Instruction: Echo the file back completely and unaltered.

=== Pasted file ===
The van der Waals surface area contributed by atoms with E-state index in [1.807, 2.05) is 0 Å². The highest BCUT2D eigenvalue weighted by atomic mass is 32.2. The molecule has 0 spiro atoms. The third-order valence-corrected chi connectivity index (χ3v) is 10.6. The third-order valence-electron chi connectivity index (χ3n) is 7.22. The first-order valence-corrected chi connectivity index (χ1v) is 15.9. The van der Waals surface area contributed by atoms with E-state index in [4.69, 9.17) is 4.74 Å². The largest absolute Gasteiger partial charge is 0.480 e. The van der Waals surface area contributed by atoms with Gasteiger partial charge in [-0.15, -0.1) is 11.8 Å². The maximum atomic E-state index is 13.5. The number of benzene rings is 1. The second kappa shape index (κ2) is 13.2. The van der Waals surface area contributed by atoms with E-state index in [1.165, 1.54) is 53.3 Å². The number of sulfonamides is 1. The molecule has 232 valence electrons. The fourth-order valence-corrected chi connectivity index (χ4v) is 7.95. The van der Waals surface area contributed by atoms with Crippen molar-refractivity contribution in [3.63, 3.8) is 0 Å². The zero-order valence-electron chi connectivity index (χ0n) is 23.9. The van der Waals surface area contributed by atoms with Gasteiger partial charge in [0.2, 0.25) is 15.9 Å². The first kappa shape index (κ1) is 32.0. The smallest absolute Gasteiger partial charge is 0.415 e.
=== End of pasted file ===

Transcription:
The van der Waals surface area contributed by atoms with E-state index in [1.807, 2.05) is 0 Å². The highest BCUT2D eigenvalue weighted by atomic mass is 32.2. The molecule has 0 spiro atoms. The third-order valence-corrected chi connectivity index (χ3v) is 10.6. The third-order valence-electron chi connectivity index (χ3n) is 7.22. The first-order valence-corrected chi connectivity index (χ1v) is 15.9. The van der Waals surface area contributed by atoms with E-state index in [4.69, 9.17) is 4.74 Å². The largest absolute Gasteiger partial charge is 0.480 e. The van der Waals surface area contributed by atoms with Gasteiger partial charge in [-0.15, -0.1) is 11.8 Å². The maximum atomic E-state index is 13.5. The number of benzene rings is 1. The second kappa shape index (κ2) is 13.2. The van der Waals surface area contributed by atoms with E-state index in [1.165, 1.54) is 53.3 Å². The number of sulfonamides is 1. The molecule has 232 valence electrons. The fourth-order valence-corrected chi connectivity index (χ4v) is 7.95. The van der Waals surface area contributed by atoms with Crippen molar-refractivity contribution in [3.63, 3.8) is 0 Å². The zero-order valence-electron chi connectivity index (χ0n) is 23.9. The van der Waals surface area contributed by atoms with Gasteiger partial charge in [0.2, 0.25) is 15.9 Å². The first kappa shape index (κ1) is 32.0. The smallest absolute Gasteiger partial charge is 0.415 e.